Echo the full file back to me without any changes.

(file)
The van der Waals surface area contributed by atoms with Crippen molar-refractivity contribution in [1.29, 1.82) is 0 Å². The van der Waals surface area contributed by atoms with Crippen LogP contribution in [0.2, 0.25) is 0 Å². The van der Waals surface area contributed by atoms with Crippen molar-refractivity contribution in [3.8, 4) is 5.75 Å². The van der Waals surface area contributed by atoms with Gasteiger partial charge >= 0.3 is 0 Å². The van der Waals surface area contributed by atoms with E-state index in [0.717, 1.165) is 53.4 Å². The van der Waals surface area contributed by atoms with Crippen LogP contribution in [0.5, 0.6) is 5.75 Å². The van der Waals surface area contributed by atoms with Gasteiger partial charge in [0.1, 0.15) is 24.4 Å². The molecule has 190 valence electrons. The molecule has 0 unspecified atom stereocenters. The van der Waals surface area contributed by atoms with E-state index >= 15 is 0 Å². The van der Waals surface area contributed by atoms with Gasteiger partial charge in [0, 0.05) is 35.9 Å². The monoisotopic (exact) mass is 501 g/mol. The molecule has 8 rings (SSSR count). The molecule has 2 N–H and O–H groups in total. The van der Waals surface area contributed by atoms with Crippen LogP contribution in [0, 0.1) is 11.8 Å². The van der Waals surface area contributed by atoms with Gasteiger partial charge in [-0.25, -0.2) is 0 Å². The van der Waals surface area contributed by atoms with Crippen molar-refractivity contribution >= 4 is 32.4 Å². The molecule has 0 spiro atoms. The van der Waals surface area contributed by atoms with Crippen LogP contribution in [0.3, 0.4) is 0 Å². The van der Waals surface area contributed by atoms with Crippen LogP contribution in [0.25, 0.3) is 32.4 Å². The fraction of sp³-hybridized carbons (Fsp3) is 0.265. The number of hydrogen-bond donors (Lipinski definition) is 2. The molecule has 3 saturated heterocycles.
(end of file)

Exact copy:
The van der Waals surface area contributed by atoms with Crippen molar-refractivity contribution in [1.29, 1.82) is 0 Å². The van der Waals surface area contributed by atoms with Crippen LogP contribution in [0.2, 0.25) is 0 Å². The van der Waals surface area contributed by atoms with Crippen molar-refractivity contribution in [3.8, 4) is 5.75 Å². The van der Waals surface area contributed by atoms with Gasteiger partial charge >= 0.3 is 0 Å². The van der Waals surface area contributed by atoms with E-state index in [0.717, 1.165) is 53.4 Å². The van der Waals surface area contributed by atoms with Crippen LogP contribution in [0.5, 0.6) is 5.75 Å². The van der Waals surface area contributed by atoms with Gasteiger partial charge in [0.1, 0.15) is 24.4 Å². The molecule has 190 valence electrons. The molecule has 0 unspecified atom stereocenters. The van der Waals surface area contributed by atoms with E-state index >= 15 is 0 Å². The van der Waals surface area contributed by atoms with Gasteiger partial charge in [0, 0.05) is 35.9 Å². The monoisotopic (exact) mass is 501 g/mol. The molecule has 8 rings (SSSR count). The molecule has 2 N–H and O–H groups in total. The van der Waals surface area contributed by atoms with Crippen LogP contribution in [0, 0.1) is 11.8 Å². The van der Waals surface area contributed by atoms with Gasteiger partial charge in [-0.25, -0.2) is 0 Å². The van der Waals surface area contributed by atoms with Crippen molar-refractivity contribution >= 4 is 32.4 Å². The molecule has 0 spiro atoms. The van der Waals surface area contributed by atoms with Crippen LogP contribution in [0.3, 0.4) is 0 Å². The van der Waals surface area contributed by atoms with Crippen LogP contribution in [0.25, 0.3) is 32.4 Å². The fraction of sp³-hybridized carbons (Fsp3) is 0.265. The number of hydrogen-bond donors (Lipinski definition) is 2. The molecule has 3 saturated heterocycles.